Health Innovators
Health Innovators

Episode · 1 year ago

Why you can't afford to skip customer discovery w/ Yossuf Albanawi

ABOUT THIS EPISODE

We can’t always choose where we come from, but we sure can drive the bus to our chosen destination!

Personal experience with a product or solution that your startup is addressing is a bonus - but as Yossuf Albanawi explains, it’s not always enough. 

Personal experience paired with customer discovery, however, can be the key to not only creating a viable product but also uncovering your competitive advantage.

It might be tempting to take a shortcut to avoid paying a toll, but in the long run, the quickest route between where you are now and where you want to be is a straight line.

So, don’t skip customer discovery!

In this episode, Yossuf sheds all pretense to bring our listeners a candid and engaging episode that highlights the power of the human spirit - and the passion that drives success. 

Here are the show highlights:

  • How firsthand experience can be the fuel that drives your startup forward. (1:53)
  • Why product-market fit and customer discovery work hand-in-hand. (4:14)
  • When customer discovery can open up the path to a more viable product. (6:20)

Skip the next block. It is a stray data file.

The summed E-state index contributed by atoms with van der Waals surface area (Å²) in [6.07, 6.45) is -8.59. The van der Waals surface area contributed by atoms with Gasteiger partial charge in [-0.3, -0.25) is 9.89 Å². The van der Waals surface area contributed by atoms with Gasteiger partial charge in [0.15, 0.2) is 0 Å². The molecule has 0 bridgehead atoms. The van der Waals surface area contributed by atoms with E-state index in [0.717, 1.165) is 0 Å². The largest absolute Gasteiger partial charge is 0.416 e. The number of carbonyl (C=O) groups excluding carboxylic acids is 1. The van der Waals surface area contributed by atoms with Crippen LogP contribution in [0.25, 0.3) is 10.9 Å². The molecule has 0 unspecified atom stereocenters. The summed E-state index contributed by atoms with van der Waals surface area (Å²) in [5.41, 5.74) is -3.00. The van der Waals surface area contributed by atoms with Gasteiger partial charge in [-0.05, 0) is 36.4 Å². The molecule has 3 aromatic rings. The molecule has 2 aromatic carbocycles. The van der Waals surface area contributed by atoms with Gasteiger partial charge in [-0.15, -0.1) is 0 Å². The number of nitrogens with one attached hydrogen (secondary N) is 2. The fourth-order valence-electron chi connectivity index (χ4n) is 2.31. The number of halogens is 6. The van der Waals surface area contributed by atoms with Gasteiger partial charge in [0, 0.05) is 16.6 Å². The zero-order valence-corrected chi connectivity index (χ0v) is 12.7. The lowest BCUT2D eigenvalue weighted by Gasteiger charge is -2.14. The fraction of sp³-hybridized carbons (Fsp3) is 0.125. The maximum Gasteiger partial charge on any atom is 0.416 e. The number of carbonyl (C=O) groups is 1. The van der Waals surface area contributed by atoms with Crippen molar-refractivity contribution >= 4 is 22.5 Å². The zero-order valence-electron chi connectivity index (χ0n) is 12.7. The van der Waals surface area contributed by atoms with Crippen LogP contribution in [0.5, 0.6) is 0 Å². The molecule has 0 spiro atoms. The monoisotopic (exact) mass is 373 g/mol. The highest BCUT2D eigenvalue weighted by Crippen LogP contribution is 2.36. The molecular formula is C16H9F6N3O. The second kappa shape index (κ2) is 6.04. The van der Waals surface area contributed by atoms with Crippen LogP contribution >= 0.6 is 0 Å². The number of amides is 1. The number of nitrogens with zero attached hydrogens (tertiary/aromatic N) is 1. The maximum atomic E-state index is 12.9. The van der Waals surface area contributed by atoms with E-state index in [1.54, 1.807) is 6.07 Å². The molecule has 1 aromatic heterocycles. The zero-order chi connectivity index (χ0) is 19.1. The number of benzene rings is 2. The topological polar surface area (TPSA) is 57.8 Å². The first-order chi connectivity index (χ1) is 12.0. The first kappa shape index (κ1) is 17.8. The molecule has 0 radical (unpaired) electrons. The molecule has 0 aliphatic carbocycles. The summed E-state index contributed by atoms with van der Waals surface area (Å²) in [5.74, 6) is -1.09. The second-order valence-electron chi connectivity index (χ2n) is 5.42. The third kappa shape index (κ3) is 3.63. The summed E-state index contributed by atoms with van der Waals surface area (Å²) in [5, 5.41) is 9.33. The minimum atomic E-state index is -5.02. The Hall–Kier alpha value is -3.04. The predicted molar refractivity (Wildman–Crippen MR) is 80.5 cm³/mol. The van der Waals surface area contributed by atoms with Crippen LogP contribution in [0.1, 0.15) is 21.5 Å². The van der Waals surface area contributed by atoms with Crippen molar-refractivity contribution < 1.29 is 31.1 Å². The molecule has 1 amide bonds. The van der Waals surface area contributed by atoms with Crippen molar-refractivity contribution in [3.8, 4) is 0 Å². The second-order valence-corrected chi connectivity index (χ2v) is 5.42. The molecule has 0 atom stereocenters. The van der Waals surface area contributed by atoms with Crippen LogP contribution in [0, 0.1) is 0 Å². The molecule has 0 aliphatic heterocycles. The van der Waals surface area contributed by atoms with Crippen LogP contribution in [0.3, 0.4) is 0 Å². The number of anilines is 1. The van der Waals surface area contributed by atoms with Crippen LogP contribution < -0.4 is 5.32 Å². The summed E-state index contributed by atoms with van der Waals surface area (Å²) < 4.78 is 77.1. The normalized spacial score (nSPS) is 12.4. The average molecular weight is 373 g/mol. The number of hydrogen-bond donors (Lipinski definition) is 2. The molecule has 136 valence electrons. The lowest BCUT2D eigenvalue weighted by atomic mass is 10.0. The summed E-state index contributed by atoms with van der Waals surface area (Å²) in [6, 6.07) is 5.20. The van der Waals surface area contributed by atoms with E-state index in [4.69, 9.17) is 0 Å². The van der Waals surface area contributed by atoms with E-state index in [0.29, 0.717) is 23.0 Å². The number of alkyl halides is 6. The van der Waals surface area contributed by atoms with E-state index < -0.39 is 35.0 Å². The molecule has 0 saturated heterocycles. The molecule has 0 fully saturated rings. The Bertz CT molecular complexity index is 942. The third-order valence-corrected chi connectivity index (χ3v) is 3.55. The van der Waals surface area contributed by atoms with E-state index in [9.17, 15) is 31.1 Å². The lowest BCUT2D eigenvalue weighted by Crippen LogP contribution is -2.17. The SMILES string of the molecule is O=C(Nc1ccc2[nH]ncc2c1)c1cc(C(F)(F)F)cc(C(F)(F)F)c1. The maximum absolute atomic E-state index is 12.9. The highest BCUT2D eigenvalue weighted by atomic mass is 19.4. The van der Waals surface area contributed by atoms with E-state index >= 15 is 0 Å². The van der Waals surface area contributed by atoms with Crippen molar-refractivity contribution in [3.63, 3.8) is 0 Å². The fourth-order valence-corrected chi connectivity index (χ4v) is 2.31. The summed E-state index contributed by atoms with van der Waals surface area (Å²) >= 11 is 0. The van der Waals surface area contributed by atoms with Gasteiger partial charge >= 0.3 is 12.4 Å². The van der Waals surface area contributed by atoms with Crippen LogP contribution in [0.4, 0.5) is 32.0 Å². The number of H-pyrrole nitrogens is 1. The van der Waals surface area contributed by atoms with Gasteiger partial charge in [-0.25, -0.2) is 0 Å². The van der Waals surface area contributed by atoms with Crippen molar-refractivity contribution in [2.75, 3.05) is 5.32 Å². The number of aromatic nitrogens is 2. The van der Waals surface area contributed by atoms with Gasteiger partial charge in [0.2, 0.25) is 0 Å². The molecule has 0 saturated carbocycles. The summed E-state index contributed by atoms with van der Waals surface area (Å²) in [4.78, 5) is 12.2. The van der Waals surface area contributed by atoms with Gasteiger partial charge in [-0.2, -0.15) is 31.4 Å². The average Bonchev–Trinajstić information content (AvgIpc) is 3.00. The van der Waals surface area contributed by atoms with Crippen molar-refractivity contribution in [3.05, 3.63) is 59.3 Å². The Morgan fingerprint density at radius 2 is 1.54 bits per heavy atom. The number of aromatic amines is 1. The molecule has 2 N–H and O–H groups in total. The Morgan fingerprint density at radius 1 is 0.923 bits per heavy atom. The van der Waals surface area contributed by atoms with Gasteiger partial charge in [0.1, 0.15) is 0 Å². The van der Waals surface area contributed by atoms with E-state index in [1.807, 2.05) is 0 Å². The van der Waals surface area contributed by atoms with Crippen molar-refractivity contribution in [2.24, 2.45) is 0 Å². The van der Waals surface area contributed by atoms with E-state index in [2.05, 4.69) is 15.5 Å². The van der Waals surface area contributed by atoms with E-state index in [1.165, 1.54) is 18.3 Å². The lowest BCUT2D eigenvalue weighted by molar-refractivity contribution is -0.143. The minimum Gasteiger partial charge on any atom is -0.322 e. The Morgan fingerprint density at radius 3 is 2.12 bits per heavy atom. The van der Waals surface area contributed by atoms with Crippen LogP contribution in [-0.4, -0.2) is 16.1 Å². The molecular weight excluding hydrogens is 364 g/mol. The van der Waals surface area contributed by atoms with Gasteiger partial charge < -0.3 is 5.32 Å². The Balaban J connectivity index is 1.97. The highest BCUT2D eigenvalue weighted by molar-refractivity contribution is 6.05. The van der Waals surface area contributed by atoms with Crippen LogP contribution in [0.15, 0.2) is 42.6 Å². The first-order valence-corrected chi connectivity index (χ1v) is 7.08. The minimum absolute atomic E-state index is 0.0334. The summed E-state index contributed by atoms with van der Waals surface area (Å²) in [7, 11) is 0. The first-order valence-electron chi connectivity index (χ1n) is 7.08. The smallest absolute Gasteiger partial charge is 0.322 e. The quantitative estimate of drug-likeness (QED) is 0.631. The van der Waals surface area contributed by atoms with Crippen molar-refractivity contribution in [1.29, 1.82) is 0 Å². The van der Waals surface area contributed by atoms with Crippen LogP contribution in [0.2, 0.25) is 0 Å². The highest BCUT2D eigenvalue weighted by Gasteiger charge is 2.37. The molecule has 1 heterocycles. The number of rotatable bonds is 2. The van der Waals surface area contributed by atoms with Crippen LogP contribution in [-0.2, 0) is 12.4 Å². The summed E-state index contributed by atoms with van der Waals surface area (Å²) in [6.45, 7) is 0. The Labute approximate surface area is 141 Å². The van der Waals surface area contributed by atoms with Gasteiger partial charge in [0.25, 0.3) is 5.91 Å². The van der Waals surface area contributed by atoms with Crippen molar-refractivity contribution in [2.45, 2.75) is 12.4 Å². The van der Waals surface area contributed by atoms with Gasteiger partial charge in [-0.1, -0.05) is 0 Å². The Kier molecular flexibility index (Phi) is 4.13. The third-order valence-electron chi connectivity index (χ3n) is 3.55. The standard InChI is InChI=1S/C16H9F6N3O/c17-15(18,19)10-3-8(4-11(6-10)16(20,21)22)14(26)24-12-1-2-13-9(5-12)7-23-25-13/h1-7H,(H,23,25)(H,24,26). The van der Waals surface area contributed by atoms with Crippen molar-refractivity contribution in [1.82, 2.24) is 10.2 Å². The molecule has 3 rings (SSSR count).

• Beware the pitfalls of taking shortcuts! (8:20) 
  • 4 steps to help you discover your competitive advantage. (12:17)
  • Sometimes gut feelings and intuition have a lot to say - are you listening? (14:42)
  • Finding the hidden value in hardship (18:40)

Guest Bio

Yossuf Albanawi is CEO and Co-Founder of Pilleve, a digital health company focused on improving medication safety.

Personal experience drives Yossuf’s passion to find solutions for real-world problems, specifically in the areas of mental health and reducing the risk of addiction.

Yossuf earned a Bachelor’s Degree and certification in Project Management from Wake Forest University in North Carolina.

If you’d like to reach out to Yossuf you can follow him on LinkedIn at Yossuf Albanawi or, for more information on Pilleve and their mission, visit their website at Pilleve.com